Metallica Plan 'S&M2' Box Set for Summer Release - Rolling Stone
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Metallica’s Lars Ulrich Teases ‘S&M2’ Box Set on Kimmel

Headbangers joined classical music’s longhairs for two nights with the San Francisco Symphony last year

Metallica will put out their S&M2 concerts — where they performed alongside the San Francisco Symphony last year — as a box set this summer.

Lars Ulrich announced the release Wednesday night on Jimmy Kimmel Live! when he surprised Long Island nurse Tracy Bednar during the host’s #HealthcareHero segment. She told Kimmel that to deal with the anxieties of her job, treating children with COVID-19, she likes to blare Metallica’s “Enter Sandman” when it comes on the radio. She was visibly shocked and delighted to see Ulrich when he popped on her screen and thanked her for taking care of kids during the pandemic.

Ulrich further surprised her by holding up a copy of the S&M2 box set, due in August, and telling her that Metallica would be giving her a copy of it. “You’ll have the first signed copy of this special box set from me and the fellas coming your way shortly,” he told her. He also invited her out to the next Metallica concert in her area, whenever that is, and said, “I look forward to meeting you and thanking you in person for everything that you do.” She held her hands to her mouth in astonishment.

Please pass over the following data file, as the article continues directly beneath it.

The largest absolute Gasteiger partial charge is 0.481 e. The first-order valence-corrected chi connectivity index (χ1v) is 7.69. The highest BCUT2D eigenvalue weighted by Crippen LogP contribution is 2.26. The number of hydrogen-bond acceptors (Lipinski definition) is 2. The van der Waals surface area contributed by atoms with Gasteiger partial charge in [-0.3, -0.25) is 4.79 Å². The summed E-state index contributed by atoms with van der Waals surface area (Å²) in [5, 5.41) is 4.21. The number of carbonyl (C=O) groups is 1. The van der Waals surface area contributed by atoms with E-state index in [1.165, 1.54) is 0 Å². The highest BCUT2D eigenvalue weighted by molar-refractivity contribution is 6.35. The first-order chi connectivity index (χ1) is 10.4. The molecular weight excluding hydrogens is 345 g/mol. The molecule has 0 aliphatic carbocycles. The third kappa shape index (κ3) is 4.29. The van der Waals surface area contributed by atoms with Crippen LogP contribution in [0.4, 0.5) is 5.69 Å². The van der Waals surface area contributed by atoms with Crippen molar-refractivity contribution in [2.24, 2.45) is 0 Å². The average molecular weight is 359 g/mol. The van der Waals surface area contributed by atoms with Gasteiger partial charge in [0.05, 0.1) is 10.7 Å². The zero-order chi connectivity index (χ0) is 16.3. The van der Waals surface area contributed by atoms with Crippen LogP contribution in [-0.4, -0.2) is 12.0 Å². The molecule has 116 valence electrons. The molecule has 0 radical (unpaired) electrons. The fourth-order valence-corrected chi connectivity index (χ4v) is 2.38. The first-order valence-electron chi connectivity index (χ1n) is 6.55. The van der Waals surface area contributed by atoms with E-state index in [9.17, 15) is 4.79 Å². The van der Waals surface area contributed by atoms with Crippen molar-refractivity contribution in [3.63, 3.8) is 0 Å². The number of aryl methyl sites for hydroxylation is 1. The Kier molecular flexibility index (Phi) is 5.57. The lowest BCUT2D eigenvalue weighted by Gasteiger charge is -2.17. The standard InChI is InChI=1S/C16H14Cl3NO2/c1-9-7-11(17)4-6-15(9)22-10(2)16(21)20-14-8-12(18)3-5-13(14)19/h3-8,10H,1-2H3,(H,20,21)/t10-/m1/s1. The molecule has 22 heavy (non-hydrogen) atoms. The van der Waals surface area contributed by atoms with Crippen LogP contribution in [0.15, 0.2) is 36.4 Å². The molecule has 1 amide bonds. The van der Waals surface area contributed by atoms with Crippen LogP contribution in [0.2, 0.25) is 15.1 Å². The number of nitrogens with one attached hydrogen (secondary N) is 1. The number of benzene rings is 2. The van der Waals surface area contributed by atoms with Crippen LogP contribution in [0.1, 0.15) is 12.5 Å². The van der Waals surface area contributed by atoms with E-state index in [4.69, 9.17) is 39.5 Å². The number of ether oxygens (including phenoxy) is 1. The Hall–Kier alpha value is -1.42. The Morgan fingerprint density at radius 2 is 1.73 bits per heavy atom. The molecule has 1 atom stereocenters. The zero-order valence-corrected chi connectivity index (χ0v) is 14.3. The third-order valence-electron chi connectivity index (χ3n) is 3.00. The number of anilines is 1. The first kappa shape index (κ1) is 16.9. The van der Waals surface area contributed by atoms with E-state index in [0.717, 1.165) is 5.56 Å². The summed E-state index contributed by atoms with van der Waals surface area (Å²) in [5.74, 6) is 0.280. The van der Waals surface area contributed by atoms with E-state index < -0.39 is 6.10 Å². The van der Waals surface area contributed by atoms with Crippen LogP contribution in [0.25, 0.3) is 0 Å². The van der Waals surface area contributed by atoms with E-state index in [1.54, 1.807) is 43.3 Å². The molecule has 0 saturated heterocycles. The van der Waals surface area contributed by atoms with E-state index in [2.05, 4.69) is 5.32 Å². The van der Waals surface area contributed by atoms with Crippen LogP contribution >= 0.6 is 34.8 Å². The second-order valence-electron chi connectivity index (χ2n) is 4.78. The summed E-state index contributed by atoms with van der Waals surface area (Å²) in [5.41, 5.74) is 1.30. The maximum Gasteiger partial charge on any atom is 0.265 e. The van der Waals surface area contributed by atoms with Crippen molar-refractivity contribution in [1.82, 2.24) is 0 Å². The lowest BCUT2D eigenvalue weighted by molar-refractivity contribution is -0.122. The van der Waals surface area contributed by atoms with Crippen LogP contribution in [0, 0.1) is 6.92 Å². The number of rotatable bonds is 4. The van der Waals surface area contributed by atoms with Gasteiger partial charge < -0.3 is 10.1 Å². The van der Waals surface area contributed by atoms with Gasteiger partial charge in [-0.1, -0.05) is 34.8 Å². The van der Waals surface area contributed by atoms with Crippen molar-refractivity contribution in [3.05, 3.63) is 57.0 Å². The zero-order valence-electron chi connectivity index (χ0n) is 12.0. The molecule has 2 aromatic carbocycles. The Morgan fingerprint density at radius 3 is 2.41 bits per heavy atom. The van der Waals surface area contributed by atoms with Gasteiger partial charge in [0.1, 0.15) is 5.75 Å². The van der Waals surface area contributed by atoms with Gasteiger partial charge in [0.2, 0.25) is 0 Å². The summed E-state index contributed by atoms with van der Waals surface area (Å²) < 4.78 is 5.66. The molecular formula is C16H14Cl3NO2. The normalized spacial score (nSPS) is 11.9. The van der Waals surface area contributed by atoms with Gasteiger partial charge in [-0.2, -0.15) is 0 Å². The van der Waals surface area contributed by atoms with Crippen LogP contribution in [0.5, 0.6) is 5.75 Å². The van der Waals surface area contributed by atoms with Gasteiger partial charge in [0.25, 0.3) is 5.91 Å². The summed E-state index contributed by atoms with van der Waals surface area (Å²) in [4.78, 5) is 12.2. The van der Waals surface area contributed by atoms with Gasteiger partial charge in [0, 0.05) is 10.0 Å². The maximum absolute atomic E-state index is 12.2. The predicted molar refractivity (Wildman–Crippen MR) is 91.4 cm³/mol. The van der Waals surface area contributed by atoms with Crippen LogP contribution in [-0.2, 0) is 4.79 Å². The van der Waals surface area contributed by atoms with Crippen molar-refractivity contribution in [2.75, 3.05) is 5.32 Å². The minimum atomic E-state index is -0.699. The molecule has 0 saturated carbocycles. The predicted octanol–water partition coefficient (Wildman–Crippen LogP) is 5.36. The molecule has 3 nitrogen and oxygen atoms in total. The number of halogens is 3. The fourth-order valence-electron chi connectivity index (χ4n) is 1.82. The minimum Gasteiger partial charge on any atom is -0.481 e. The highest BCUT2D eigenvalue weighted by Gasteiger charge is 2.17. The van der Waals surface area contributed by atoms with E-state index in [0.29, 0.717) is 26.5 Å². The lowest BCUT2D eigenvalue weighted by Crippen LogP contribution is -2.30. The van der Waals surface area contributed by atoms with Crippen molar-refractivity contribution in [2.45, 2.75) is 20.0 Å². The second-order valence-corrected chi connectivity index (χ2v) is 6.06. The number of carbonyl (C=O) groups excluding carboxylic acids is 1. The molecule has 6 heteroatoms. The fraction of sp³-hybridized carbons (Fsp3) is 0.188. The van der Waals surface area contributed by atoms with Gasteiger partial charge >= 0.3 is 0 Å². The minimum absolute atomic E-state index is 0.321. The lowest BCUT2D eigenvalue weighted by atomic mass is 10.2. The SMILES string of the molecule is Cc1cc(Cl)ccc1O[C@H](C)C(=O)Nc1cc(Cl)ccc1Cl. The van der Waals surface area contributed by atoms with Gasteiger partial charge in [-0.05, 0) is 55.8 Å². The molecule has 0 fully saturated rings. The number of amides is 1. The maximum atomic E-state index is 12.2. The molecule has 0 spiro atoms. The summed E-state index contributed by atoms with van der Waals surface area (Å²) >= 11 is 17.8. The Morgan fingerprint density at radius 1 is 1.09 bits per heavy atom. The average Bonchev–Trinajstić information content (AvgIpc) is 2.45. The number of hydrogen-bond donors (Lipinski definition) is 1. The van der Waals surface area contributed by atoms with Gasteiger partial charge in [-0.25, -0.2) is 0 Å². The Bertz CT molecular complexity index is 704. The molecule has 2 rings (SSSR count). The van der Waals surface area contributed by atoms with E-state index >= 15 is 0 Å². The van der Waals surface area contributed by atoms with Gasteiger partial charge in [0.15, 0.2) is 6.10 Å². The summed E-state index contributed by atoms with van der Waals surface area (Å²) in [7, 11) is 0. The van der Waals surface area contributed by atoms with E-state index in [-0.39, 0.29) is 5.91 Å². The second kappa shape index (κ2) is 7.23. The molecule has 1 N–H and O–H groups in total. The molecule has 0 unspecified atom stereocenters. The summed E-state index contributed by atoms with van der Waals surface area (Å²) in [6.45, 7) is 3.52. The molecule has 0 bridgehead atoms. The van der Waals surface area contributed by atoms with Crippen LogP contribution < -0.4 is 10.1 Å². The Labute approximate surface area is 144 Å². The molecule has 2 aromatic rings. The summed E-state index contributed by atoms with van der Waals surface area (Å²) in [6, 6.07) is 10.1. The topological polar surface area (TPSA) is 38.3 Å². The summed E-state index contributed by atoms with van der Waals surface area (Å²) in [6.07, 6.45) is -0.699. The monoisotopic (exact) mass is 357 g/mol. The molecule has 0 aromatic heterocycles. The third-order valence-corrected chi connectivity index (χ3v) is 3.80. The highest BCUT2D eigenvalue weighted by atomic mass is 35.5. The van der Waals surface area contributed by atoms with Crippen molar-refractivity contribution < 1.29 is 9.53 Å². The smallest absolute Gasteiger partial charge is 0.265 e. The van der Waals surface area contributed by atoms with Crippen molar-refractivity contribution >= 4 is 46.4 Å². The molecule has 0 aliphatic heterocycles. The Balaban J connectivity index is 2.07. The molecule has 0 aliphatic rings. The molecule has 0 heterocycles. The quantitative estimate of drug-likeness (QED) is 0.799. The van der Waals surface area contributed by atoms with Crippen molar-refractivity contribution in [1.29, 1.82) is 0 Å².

Last September, Metallica performed two nights with the San Francisco Symphony, revisiting songs they’d recorded with that ensemble 20 years earlier for their original S&M release and working up new arrangements for a variety of other songs. The setlist included a mix of hits (“Enter Sandman,” “Master of Puppets”), deep cuts (“The Call of Ktulu,” “The Unforgiven III”) and unique rarities (a rendition of Cliff Burton’s iconic “Anesthesia” solo performed by the Symphony’s principle bassist and several classical performances).

“Where the original was an intimate affair for less than 3,500 concertgoers, this concert was supersized,” Rolling Stone wrote in a review. “The idea behind the concert was risky — what if the orchestra ruined the band’s songs? — but the group picked songs that worked well with weepy strings and puffed-chest horns … making each song its own mini symphony.”

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